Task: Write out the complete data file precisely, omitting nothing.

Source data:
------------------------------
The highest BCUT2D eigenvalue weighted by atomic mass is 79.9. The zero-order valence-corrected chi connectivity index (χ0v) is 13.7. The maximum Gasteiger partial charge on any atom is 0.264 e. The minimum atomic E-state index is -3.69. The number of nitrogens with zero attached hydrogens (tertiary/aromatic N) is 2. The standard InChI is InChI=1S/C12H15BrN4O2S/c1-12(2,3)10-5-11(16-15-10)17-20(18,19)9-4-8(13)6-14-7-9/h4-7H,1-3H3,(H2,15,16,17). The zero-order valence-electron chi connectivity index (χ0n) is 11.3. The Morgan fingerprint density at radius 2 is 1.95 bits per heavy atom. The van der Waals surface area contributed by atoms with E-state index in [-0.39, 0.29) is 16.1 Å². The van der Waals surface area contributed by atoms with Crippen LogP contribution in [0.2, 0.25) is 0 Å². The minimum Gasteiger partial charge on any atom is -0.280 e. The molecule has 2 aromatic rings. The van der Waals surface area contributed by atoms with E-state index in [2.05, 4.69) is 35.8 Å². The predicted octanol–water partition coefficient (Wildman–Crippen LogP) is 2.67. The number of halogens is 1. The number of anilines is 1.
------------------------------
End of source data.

The highest BCUT2D eigenvalue weighted by atomic mass is 79.9. The zero-order valence-corrected chi connectivity index (χ0v) is 13.7. The maximum Gasteiger partial charge on any atom is 0.264 e. The minimum atomic E-state index is -3.69. The number of nitrogens with zero attached hydrogens (tertiary/aromatic N) is 2. The standard InChI is InChI=1S/C12H15BrN4O2S/c1-12(2,3)10-5-11(16-15-10)17-20(18,19)9-4-8(13)6-14-7-9/h4-7H,1-3H3,(H2,15,16,17). The zero-order valence-electron chi connectivity index (χ0n) is 11.3. The Morgan fingerprint density at radius 2 is 1.95 bits per heavy atom. The van der Waals surface area contributed by atoms with E-state index in [-0.39, 0.29) is 16.1 Å². The van der Waals surface area contributed by atoms with Crippen LogP contribution in [0.2, 0.25) is 0 Å². The minimum Gasteiger partial charge on any atom is -0.280 e. The molecule has 2 aromatic rings. The van der Waals surface area contributed by atoms with E-state index in [2.05, 4.69) is 35.8 Å². The predicted octanol–water partition coefficient (Wildman–Crippen LogP) is 2.67. The number of halogens is 1. The number of anilines is 1.